In addition to equipment insurance, you need general liability insurance and professional liability insurance. General liability insurance will protect you in the event that someone trips over you, your camera bag, your tripod or whatever and claims an injury. Purchase professional liability insurance, also known as Errors & Omissions (E&O) insurance. E&O insurance protects you in case you make a mistake, or a client claims you made a mistake. This is what covers you for missed photos, getting lost on the way to a wedding and showing up late, or a corrupted memory card.
There may be additional insurance coverages recommended for your business. I am not an insurance broker and I do not play one online. I strongly recommend you find a business insurance broker to learn about the insurance wedding photographers need to protect themselves and their businesses. You may also want to check with national photography organizations like the Professional Photographers of America (PPA) or Wedding &Portrait Photographers International (WPPI) as they often offer insurance packages specifically for photographers.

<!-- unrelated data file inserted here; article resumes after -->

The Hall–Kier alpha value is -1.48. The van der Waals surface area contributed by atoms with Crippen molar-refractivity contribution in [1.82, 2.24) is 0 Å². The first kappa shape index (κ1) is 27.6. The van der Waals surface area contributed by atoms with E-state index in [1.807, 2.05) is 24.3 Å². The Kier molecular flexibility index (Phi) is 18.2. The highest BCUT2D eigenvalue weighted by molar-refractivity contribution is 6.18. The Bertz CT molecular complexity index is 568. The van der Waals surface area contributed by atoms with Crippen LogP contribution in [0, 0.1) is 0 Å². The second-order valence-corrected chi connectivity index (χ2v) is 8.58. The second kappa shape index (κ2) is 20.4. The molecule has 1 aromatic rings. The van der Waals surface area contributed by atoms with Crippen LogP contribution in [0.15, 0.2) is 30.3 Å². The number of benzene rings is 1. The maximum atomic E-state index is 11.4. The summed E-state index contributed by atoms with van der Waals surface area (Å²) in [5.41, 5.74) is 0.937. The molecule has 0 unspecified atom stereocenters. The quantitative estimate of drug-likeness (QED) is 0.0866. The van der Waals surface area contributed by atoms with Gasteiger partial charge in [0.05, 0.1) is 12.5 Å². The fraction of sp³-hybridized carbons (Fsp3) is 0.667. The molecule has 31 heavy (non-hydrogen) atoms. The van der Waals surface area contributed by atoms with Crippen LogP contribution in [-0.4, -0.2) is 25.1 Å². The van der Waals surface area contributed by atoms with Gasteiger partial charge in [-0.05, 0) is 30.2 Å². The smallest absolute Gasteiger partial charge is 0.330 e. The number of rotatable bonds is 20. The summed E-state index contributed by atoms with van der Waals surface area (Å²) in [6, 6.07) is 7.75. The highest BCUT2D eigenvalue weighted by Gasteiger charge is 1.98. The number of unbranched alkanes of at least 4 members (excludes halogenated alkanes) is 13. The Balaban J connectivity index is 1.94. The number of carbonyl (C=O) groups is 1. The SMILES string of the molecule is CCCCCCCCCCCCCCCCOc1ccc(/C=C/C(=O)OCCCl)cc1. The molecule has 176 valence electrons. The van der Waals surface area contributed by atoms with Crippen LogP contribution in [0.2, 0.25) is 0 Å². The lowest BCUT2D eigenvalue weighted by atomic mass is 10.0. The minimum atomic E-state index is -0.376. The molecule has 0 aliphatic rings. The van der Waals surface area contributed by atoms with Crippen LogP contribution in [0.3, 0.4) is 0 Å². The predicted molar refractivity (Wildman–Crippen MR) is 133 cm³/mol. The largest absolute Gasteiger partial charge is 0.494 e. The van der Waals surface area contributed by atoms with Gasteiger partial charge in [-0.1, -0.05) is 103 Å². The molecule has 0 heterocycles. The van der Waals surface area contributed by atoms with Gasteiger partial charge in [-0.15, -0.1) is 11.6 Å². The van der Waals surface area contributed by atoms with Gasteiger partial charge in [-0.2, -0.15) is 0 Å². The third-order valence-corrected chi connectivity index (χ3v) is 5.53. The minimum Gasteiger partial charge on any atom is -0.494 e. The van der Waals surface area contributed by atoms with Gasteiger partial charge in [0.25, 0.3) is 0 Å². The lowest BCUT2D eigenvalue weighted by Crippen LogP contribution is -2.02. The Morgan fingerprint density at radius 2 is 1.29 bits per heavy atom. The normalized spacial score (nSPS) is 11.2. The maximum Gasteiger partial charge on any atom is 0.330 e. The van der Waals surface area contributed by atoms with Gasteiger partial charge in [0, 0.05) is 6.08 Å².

Do not agree to photograph someone’s wedding for pay without a contract. A contract protects both you and your client (the bride and groom). Your contract doesn’t need to be fancy, but you must spell out what you will deliver in exchange for the money they are paying you. At the very least it should include the names and contact information of your bride and groom (I always required at least one of them to sign the contract); the date, time and place of the wedding and reception; the time you will begin providing services; the amount of time (if your services are time-based) you will spend with your clients; and what they will receive as the final product. It must also include the amount they are paying for your services, as well as payment terms.
I recommend you not promise specific shots and poses (you cannot guarantee what other people will do; you cannot guarantee the weather; you cannot guarantee something the venue prohibits). You should also include any other services you provide, as well as outlining exclusions.
Please note: I am not an attorney. I do not provide legal advice. I provide business opinions based on my experience and the experiences of other professional photographers. This is in NO way to be construed as legal advice or a legal opinion. Have your attorney review all contracts prior to using them.